Why Are Prices Going Up?
Have you noticed the changing cost of basic necessities? It seems like every time you go to fill up a tank of gas or buy food you are paying more than you did last week. High inflation is catching everyone’s attention, but the question remains: why are the prices going up so much?
The coronavirus pandemic, or COVID-19 pandemic, plays a key role in recent global inflation. Since many countries were disrupted by key workers being off sick – or by preventive measures taken by governments, this only added to serious supply chain problems.
Limited Supply of Fossil Fuels
Closing down pipelines and fossil fuel production also plays a critical role in inflation. Since the government put additional regulations on certain businesses or even shut down projects related to fossil fuels, the cost of gas and diesel has increased by roughly 43.6 percent when compared to the previous year. Increased fuel costs result in higher prices on goods.
The limited supply of fossil fuels does not only impact gas prices. It also affects the cost of utilities on a home, food on store shelves, and even furniture and bedding. Since gas and the byproducts of making gas are used in a variety of household products and items, you can expect higher prices at the store.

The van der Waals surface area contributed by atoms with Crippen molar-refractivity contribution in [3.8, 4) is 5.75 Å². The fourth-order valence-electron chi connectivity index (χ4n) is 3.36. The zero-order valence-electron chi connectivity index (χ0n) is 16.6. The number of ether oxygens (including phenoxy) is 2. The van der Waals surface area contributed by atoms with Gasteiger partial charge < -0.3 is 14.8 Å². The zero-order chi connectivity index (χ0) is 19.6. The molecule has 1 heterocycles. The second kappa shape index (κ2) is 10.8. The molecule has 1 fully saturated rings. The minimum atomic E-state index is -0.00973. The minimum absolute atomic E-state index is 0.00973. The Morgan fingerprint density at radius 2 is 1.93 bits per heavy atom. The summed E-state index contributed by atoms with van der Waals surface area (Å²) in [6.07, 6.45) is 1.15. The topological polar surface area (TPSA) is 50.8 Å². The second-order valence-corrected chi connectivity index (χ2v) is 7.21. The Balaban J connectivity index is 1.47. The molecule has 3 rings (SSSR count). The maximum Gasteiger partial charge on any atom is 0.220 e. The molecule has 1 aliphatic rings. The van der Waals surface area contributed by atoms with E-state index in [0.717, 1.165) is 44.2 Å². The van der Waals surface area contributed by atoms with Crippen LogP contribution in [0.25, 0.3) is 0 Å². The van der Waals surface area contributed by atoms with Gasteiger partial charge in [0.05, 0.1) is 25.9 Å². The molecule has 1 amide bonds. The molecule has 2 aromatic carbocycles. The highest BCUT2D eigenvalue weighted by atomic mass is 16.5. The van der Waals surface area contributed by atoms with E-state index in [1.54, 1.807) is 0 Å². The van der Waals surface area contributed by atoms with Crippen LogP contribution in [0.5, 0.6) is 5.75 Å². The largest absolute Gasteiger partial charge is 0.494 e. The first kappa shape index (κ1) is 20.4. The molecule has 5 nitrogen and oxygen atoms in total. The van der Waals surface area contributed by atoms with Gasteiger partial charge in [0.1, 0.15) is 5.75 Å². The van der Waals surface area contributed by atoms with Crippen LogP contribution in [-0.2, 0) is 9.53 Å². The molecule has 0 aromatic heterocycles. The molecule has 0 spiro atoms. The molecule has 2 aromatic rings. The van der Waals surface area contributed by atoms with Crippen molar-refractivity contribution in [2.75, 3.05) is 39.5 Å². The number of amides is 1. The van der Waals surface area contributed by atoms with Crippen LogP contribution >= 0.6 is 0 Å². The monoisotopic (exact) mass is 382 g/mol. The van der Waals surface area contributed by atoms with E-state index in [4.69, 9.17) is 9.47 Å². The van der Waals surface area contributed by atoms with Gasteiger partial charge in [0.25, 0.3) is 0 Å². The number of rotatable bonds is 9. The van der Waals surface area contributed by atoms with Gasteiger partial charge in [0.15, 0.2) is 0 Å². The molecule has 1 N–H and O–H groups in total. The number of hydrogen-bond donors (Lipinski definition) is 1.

Problems in the Supply Chain
Supply chain problems that began with the pandemic contribute to inflation due to simple supply and demand. Since the supply chain for many goods is delayed by months, it is harder to find certain items in stores. The high demand for the items combined with the limited supply results in higher prices for the products.
The War in Ukraine
The war between Russia and Ukraine contributes to inflation in the United States and around the world. Since the war started, Russia and Ukraine have not been part of the global market in relation to commodities.
In the case of Russia, the war has resulted in lower supplies of metals, oil, and gas. Since the country was a major supplier of fuel and metals, it is causing a low global supply and driving up prices. Ukraine is a major supplier of wheat and corn, which is driving up food prices.
While the limited supply of commodities plays a role in inflation, it is not the only problem caused by the war. The war in Ukraine is complicating the supply chain throughout Europe. It is amplifying the problems with the global supply chain that started with the pandemic by slowing down the transportation of goods.
Inflation is a complex problem that stems from multiple factors. Regulations from the government, changes to the tax code, increased government debt, the global pandemic, and a fuel shortage play a role in the high inflation rates. By understanding the cause of increasing prices, it is possible to take measures to address the problems and prevent further ballooning in the future.